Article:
Fears that some Scottish golf clubs are on the edge of abyss

Area officials express concern amid mixed views on support

A golfer at Allerton Manor in Liverpool after the lifting of coronavirus lockdown restrictions on some leisure activities in England. Picture: Peter Byrne/PA Wire
A golfer at Allerton Manor in Liverpool after the lifting of coronavirus lockdown restrictions on some leisure activities in England. Picture: Peter Byrne/PA Wire

As Scottish golf clubs enter an eighth week of lockdown, fears have been expressed that “quite a few could be on the edge” of financial abyss due to the coronavirus crisis.

The message has been delivered by officials at grass-roots level in the Scottish game as clubs face significant revenue losses in the biggest crisis to hit the sport.

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While no club in the home of golf has yet admitted publicly to being in dire straits, it is believed that a number are teetering on the brink around the country despite support from both Scottish Golf and the local Area Associations.

Prestonfield Golf Club in Edinburgh remains closed during the coronavirus lockdown.

“None of our member clubs has come forward to say they are struggling, but my guess is that quite a few could be on the edge,” George Young, secretary of the North East District, told The Scotsman.

Echoing that view, his North counterpart, Peter Abbot, admitted: “We have a number of clubs struggling at the moment and no income isn’t helping.”

A similar story was reported in the south of the country by Borders secretary Roy Thomson, who said: “We are aware of at least three clubs currently experiencing financial difficulties to varying degrees.”

In Argyll & Bute, home to some of the smallest clubs in the country, the opening of courses can’t come quick enough. “None that have indicated so as yet,” said Area secretary Graham Bolton to being asked if he knew of any clubs in particular that might be really struggling at the moment. “But I think that will depend if lockdown restrictions are not lifted soon.”

Most of the 16 Area Associations have offered refunds to clubs for the nominal local affiliation fee paid by club members as part of their annual subscription. Those refunds have either been in full or 50 per cent, with the Borders, for example, giving £7,500 back to clubs.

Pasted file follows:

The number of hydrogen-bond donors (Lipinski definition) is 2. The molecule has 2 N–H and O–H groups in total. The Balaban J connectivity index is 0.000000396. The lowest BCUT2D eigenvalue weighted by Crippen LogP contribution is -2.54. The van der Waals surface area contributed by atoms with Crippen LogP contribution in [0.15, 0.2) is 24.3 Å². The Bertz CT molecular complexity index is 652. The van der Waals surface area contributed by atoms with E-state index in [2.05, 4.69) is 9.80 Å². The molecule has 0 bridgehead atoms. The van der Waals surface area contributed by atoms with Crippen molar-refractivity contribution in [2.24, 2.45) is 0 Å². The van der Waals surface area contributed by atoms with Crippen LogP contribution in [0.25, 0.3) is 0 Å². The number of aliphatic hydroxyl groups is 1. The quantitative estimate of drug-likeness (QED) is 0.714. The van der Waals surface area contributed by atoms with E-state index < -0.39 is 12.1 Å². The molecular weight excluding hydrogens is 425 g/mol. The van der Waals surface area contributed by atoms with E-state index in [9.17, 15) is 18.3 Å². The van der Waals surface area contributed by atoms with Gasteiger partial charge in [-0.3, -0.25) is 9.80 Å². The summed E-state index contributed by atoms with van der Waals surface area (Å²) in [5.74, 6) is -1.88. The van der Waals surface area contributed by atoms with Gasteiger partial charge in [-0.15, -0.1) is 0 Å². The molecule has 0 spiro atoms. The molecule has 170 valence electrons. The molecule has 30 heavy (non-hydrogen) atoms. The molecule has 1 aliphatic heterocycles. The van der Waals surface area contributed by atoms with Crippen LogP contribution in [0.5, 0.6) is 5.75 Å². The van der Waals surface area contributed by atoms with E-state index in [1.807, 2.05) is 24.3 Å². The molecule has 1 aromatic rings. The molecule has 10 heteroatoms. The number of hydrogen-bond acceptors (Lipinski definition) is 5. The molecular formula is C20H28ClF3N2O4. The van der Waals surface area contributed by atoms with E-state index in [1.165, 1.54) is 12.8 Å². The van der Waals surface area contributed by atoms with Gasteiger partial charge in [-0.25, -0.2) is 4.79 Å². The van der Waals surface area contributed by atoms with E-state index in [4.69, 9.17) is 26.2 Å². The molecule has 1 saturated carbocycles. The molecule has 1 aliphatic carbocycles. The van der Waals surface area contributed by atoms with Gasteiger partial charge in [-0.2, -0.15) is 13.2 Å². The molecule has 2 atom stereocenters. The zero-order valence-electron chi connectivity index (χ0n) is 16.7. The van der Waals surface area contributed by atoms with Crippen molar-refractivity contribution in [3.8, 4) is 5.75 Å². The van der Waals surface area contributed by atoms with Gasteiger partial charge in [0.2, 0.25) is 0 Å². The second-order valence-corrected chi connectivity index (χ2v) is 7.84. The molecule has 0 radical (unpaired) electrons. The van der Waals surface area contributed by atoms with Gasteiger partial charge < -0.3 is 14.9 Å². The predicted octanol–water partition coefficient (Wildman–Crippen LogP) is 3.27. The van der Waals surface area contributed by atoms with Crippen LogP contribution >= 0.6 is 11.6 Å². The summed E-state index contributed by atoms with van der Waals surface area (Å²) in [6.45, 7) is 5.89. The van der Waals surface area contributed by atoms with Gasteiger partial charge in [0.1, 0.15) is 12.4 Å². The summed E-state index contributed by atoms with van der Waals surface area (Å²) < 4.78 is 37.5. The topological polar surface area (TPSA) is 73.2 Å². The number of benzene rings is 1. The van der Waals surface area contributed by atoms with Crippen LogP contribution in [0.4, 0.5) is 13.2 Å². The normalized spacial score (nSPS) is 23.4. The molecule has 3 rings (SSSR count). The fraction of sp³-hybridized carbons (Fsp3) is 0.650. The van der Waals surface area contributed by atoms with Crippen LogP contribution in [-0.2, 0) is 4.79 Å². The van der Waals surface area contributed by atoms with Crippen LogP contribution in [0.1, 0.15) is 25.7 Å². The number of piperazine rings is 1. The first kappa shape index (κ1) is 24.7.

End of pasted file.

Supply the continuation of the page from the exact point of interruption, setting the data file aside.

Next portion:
At national level, Scottish Golf is supporting clubs to the tune of more than £575,000 by way of a 25 per cent refund or rebate on its affiliation fee of £14.50 per member.

Since taking over the reins of the governing body following Andrew McKinlay’s shock and sudden departure, chief operating officer Karin Sharp has been spending most of her time communicating with clubs and the Area associations, with the message to her from the latter appearing to be mixed.

“I think Scottish Golf are trying to do their best in difficult circumstances,” said Glasgow secretary Mark Jamieson, expressing a view shared by Young and Thomson, as well as David Doig (Lothians) and Dave McPherson (Fife).

“I do really believe that they are doing everything they can to” assist clubs, but are driven directly with what they physically and financially can achieve in doing so,” said Doig. “I don’t think they wish to provide false promise and can easily be caught out if they do something that they can then no longer deliver.”

McPherson added: “Scottish Golf offer what they can in the way of advice. I’m sure if any club was to contact them with a specific problem, then they would do their best to help.”

But Alasdair Malcolm (Ayrshire), Iain Storie (Renfrewshire) and John Struthers (Dumbartonshire) all claim that the governing body should have been offering at least 50 per cent to member clubs for that affiliation fee refund or rebate.

“The SGL subscription is often the greatest outlay many of the member clubs have all season,” said Malcolm.

“Skirting around the issues with advice and web presentations is all very well, but clubs need practical action at the moment.

“I am aware of at least a couple of our clubs who have written to SGL making that very point.”

Claiming that a larger percentage rebate would have been better in the current climate, Storrie said: “I would suggest that could have been effective for next season, to allow members to benefit directly.”

On the competition front, it will be slim pickings for golfers all around the country. Scottish Golf has scrapped its entire 2020 schedule while the Area scene, still fairly vibrant normally, looks set to be 
decimated.

“We have cancelled our first three events,” said Bolton of the situation in Argyll & Bute. “We are still hopeful about running our main events, but that is all dependent on lockdown restrictions and whether competitive golf is possible.”

In Dumbartonshire, all the fixtures have been cancelled, but Struthers said: “If possible, we will look to run the junior and gent’s championships at the end of the season.”

Elsewhere, the decision depends on how long Scottish clubs have to wait to join their English neighbours in reopening. “We are still hopeful to run some tournaments, but the longer the lockdown continues the slimmer the chances of doing so,” said Young of the plan in the North East.

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